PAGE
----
He said: “The Government doesn’t want to fund any shortfall on apprenticeship monies for companies that aren’t big enough to contribute into the levy, they’re hoping the overflow from these other large dealer groups will pay for it.”
Dealer groups can claim for levy funding against approved apprenticeship standards. The Government wants the development of job role standards to be driven by employers.
Nash said: “We are already having to work really hard to get these standards accepted. The Government doesn’t want hundreds of standards and it’s difficult to convince them there is a difference between a motor retail executive and a generic sales apprenticeship standard.
“The actual feedback we got when we said we wanted to create a motorcycle technician standard was ‘it’s just a car with two wheels’.
“This is the level of understanding we’re having to deal with.”
Living wage increase
The Government introduced a mandatory National Living Wage of £7.20 on April 1, 2016, for all employees over 25. This mandatory minimum wage will increase by 4.1% on April 1 this year to £7.50. Increases are planned on the same date every year.
The penalties can be severe, with non-payment resulting in the employer being fined 200% of the amount owed, unless the arrears are paid within 14 days.
HM Revenue & Customs (HMRC) can take employers to court for not paying the mandatory minimum. The maximum fine for non-payment will be £20,000 per worker. Employers can also be banned from being a company director for up to 15 years.
The Department for Business, Energy & Industrial Strategy (BEIS) has already named and shamed almost 200 employers for failing to pay minimum wage.
Of the 198 businesses named, six were related to the automotive industry, but none was a franchised dealer.
Swansway has a dedicated person working on the payroll system at its head office and part of their job role is to keep an eye on any position that pays close to the living wage to make sure it is increased each year.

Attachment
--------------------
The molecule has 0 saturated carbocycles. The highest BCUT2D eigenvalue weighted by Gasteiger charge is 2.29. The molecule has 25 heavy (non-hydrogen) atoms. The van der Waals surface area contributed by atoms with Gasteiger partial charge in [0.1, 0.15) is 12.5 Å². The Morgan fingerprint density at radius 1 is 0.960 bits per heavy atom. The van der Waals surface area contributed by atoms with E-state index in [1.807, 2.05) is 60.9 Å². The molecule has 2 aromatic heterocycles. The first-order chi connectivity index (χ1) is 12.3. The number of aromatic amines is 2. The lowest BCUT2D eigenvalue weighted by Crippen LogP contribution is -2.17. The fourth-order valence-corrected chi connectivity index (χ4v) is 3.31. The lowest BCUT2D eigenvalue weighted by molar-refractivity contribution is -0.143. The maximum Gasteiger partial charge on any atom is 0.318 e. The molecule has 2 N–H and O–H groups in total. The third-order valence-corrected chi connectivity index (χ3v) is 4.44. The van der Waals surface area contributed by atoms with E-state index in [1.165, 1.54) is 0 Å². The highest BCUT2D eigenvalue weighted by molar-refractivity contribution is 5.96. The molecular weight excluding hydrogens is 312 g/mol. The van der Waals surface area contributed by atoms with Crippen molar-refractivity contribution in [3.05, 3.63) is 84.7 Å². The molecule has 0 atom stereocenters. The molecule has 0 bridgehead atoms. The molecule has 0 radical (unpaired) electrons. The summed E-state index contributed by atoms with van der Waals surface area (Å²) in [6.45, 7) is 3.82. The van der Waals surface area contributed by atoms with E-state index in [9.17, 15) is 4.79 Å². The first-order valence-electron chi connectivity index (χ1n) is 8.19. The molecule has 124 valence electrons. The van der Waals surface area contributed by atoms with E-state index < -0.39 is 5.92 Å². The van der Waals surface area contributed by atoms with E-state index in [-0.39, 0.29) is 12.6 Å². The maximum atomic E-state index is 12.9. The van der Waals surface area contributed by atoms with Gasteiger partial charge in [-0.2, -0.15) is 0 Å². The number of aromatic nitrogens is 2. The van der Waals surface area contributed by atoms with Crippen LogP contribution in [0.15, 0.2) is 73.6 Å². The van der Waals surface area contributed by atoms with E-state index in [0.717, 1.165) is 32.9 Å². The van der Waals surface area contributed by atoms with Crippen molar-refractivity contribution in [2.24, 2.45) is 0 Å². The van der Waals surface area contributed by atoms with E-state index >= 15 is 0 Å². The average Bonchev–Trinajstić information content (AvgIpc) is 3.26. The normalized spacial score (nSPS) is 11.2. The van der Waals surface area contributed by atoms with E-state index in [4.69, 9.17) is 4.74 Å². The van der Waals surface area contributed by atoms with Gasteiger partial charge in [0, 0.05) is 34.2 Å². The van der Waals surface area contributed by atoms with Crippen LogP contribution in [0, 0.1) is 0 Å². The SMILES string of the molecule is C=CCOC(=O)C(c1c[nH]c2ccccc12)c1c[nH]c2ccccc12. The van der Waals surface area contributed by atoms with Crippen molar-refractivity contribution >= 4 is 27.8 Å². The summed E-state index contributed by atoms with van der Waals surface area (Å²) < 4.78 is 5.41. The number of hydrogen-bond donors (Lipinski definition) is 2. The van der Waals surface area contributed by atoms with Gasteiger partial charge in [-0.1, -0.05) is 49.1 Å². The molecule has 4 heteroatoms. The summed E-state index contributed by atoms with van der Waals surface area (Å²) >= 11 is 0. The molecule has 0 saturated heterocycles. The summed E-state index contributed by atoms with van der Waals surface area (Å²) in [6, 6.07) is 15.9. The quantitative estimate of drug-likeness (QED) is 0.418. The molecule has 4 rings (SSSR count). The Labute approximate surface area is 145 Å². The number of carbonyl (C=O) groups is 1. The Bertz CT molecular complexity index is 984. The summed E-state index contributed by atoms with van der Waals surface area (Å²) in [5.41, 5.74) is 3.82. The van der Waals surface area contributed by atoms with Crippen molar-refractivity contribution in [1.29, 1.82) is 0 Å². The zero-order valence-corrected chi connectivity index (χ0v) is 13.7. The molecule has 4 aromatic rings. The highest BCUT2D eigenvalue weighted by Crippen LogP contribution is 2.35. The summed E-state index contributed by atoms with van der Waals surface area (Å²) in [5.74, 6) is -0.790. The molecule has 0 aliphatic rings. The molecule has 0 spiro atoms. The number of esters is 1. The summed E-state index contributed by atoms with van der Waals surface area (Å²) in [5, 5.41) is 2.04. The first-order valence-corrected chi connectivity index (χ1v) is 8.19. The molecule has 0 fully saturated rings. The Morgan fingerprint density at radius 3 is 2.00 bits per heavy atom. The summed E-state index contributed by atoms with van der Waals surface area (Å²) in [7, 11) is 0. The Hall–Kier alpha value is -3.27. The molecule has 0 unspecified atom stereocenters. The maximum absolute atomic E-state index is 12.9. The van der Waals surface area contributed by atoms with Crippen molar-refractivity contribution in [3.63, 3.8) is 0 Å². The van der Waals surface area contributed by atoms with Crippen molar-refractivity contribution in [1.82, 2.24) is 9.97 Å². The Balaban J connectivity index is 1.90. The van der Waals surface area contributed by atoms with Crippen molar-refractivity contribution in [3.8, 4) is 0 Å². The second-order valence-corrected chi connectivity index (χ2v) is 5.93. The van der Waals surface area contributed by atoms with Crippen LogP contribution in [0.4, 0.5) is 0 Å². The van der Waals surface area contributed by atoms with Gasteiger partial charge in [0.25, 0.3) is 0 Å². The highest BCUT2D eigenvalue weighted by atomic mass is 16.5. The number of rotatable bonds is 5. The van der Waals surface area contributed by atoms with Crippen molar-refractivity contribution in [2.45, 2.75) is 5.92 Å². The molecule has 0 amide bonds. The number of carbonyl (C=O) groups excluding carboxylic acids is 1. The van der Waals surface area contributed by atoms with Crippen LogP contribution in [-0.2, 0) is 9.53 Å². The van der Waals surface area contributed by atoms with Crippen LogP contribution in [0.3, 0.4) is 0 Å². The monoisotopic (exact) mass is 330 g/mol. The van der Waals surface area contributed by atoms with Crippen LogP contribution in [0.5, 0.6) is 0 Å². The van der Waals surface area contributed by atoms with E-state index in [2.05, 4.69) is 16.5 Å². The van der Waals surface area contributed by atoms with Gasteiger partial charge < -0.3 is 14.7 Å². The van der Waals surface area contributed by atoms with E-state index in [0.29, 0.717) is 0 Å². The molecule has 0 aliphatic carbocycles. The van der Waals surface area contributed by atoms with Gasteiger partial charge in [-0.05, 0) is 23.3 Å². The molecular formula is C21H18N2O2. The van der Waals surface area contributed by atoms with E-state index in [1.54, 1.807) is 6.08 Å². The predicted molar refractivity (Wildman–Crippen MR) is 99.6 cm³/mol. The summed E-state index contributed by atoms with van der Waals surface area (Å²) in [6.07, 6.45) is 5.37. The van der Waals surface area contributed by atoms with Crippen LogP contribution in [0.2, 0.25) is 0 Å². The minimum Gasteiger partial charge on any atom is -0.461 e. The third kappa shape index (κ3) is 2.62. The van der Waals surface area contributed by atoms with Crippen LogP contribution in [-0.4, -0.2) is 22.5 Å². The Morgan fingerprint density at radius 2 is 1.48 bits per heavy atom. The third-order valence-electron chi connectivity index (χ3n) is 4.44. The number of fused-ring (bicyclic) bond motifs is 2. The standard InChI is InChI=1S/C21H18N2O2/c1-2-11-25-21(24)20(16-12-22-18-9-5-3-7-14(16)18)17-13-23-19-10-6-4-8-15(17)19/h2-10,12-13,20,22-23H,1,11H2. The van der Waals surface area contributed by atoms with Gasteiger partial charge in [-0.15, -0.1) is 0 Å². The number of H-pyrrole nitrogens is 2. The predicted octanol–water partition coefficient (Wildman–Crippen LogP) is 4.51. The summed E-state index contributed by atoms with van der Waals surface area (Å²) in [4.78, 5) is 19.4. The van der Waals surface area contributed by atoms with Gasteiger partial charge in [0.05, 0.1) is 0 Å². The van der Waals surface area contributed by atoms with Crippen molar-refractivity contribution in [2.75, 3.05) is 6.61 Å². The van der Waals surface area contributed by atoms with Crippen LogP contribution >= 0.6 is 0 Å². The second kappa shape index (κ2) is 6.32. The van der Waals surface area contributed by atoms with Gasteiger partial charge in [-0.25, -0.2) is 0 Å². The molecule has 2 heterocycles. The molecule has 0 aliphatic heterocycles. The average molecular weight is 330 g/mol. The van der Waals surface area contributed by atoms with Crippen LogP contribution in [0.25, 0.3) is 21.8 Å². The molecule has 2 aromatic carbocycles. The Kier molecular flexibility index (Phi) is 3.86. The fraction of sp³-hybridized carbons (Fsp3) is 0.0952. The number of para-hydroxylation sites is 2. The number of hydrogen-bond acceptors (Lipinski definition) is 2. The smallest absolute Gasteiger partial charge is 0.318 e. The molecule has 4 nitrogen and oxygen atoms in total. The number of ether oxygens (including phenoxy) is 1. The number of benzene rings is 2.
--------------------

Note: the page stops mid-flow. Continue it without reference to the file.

Monfredi said: “There are drivers, valeters and cleaners that may sit close to that, but there are very few people directly employed by us that will be close to that level of pay.”
She said all suppliers are given a contract to sign to say they are expected to comply with the latest employment legislation, including areas such as meeting minimum wage requirements and complying with the Modern Slavery Act.
Modern Slavery Act
The Modern Slavery Act has been in force since March 26, 2015, and was introduced in an attempt to stop people being forced to work, often for extremely low or no wages.
Bradley said dealers need to make sure they publish a statement on the company’s website for each financial year to cover the steps the company has taken to ensure slavery and human trafficking is not taking place within it or its supply chain.
Martin Peters, Autoclenz sales director, said his company’s compliance process included looking at driving licences and passports to make sure operators are allowed to work in the UK (required under the Immigration, Asylum and Nationality Act 2006). He said more than 30% of applications for new operators failed the checks.
He said: “This ‘grey’ labour promotes lower rates with no questions asked, but the risks that go with this option far outweigh any potential short-term gains.”
Bradley said: “The jail term can be up to five years and the fine is unlimited if you are found guilty to have employed an applicant which you knew did not have the right to work in the UK.
“If you employ an applicant which does not have the right to work and you failed to carry out the correct checks then you can be penalised which could lead to a civil fine of up to £20,000 for each worker.”
Peters said the first conviction under the Modern Slavery Act was delivered in January 2016, with a company director at a factory in West Yorkshire sentenced to 27 months in prison for knowingly engaging a supplier who was using illegal labour on less than minimum wage.
He said: “The significance is that it was not just the supplier who was brought to justice, but also the director, who should have been aware the level of pricing could not support minimum wage.”
Peters advised dealers to ask their suppliers to provide documentation proof for each operator.